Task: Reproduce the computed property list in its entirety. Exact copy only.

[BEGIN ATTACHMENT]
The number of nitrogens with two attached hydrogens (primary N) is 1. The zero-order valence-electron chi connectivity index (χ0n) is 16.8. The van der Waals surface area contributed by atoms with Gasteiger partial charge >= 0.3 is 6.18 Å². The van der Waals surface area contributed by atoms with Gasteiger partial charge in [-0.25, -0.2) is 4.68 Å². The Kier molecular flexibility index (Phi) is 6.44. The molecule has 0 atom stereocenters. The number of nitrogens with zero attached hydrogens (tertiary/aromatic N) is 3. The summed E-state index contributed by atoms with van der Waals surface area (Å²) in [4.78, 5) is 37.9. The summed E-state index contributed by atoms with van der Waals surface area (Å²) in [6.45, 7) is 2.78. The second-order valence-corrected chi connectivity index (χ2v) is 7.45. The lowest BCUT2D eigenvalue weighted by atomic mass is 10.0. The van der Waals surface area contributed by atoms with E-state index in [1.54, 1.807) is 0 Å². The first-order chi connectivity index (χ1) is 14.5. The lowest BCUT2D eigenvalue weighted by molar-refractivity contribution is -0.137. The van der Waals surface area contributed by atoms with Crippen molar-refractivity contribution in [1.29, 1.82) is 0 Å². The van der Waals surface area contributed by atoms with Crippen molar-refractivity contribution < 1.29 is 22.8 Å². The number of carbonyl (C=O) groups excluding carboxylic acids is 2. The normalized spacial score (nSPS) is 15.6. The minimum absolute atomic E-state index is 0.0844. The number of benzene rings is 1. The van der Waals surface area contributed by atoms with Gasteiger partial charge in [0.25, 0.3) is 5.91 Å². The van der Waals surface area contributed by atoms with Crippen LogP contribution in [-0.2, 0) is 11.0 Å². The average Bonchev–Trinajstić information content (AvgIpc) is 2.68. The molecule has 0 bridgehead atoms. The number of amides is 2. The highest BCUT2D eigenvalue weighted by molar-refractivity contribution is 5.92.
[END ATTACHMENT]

The number of nitrogens with two attached hydrogens (primary N) is 1. The zero-order valence-electron chi connectivity index (χ0n) is 16.8. The van der Waals surface area contributed by atoms with Gasteiger partial charge >= 0.3 is 6.18 Å². The van der Waals surface area contributed by atoms with Gasteiger partial charge in [-0.25, -0.2) is 4.68 Å². The Kier molecular flexibility index (Phi) is 6.44. The molecule has 0 atom stereocenters. The number of nitrogens with zero attached hydrogens (tertiary/aromatic N) is 3. The summed E-state index contributed by atoms with van der Waals surface area (Å²) in [4.78, 5) is 37.9. The summed E-state index contributed by atoms with van der Waals surface area (Å²) in [6.45, 7) is 2.78. The second-order valence-corrected chi connectivity index (χ2v) is 7.45. The lowest BCUT2D eigenvalue weighted by atomic mass is 10.0. The van der Waals surface area contributed by atoms with E-state index in [1.54, 1.807) is 0 Å². The first-order chi connectivity index (χ1) is 14.5. The lowest BCUT2D eigenvalue weighted by molar-refractivity contribution is -0.137. The van der Waals surface area contributed by atoms with Crippen molar-refractivity contribution in [1.29, 1.82) is 0 Å². The van der Waals surface area contributed by atoms with Crippen molar-refractivity contribution < 1.29 is 22.8 Å². The number of carbonyl (C=O) groups excluding carboxylic acids is 2. The normalized spacial score (nSPS) is 15.6. The minimum absolute atomic E-state index is 0.0844. The number of benzene rings is 1. The van der Waals surface area contributed by atoms with Gasteiger partial charge in [0.25, 0.3) is 5.91 Å². The van der Waals surface area contributed by atoms with Crippen LogP contribution in [-0.2, 0) is 11.0 Å². The average Bonchev–Trinajstić information content (AvgIpc) is 2.68. The molecule has 0 bridgehead atoms. The number of amides is 2. The highest BCUT2D eigenvalue weighted by molar-refractivity contribution is 5.92.